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Customs finally enforces zero duty on imported aircraft, spare parts

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Imported Aircraft

The Nigerian Customs Service (NCS) has finally begun the implementation of zero surcharges on imported commercial aircraft and spares parts used by local airlines.

The Airline Operators of Nigeria (AON) on Wednesday, July 21 confirmed the removal of mandatory seven per cent charges after many deliberations.

Recall that the Ministry of Aviation had rallied against the charges as part of measures to support local airlines while the Ministry of Finance and NCS had continued to impose the charges on operators.

This medium gathered that the matter reached its peak recently at a Senate hearing where the AON renewed campaign against the charges, forcing lawmakers to intervene.

Speaking on the deliberations, the vice-chairman of the association, Allen Onyema, said it was on that occasion that the AON presented the issue of the partial implementation of the Finance Act 2020, which prohibits the payment of duties and VAT on imported aircraft and aircraft spares by the Customs Service.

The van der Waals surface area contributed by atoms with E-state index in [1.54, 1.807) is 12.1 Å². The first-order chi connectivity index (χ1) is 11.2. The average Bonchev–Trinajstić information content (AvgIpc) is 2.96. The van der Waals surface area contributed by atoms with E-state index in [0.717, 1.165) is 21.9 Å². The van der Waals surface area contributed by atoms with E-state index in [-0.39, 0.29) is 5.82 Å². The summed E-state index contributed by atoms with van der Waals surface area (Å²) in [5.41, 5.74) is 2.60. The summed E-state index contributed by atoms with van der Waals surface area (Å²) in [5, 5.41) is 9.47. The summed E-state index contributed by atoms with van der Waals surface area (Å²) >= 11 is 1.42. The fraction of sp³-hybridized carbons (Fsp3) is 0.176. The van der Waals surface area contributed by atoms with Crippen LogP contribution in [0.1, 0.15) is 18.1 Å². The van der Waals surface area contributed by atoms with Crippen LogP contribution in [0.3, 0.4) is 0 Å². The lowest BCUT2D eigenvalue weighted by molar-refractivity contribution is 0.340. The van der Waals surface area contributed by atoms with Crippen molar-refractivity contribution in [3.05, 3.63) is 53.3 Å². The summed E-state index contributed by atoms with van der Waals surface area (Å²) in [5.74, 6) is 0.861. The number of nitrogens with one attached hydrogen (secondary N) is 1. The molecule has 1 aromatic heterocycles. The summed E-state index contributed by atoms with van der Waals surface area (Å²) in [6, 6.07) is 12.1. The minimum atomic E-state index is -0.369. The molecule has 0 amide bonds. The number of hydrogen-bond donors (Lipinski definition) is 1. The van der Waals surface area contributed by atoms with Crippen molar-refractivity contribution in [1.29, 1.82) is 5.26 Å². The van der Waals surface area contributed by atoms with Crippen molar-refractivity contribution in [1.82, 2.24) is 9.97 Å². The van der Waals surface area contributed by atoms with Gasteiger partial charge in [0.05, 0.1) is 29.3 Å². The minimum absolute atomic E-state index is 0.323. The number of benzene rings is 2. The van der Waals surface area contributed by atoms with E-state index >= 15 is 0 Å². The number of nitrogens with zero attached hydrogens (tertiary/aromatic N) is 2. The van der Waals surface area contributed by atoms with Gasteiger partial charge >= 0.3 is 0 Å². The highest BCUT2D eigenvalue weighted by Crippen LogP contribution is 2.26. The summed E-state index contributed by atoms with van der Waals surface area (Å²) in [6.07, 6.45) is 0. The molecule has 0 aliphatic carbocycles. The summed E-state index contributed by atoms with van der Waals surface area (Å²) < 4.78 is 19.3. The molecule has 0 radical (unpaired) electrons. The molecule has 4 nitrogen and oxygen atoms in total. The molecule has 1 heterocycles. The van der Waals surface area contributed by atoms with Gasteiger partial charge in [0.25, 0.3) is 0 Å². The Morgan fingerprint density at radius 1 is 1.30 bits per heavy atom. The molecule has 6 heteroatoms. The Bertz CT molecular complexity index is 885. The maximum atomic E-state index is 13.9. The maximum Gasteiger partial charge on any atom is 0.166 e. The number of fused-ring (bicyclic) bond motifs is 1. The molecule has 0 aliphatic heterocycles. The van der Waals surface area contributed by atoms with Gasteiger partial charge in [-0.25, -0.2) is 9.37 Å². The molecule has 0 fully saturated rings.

Onyema said: “Of note was the presence of a seven per cent surcharge on the assessed duties, which was not supposed to be.

“This caused delays in the clearance of aircraft and aircraft spares leading to the grounding of aircraft that would have been flying.

“After the Senate meeting, the airlines contacted the Minister of Finance and Minister of Aviation on the aforementioned challenges, and both Ministers, as representatives of a responsible government, swung into action immediately.

“AON, for the avoidance of doubt, commends the Federal Government for its unflinching support for the growth of indigenous investments in Nigeria.

“This was very evident in the manner the government got this challenge addressed immediately within 48 hours to the joy of the airlines.

“We equally commend the Nigerian Customs Service for also assisting the airlines, including but not limited to Air Peace, in getting their aircraft spares and aircraft released. Our planes have since started flying.”

 

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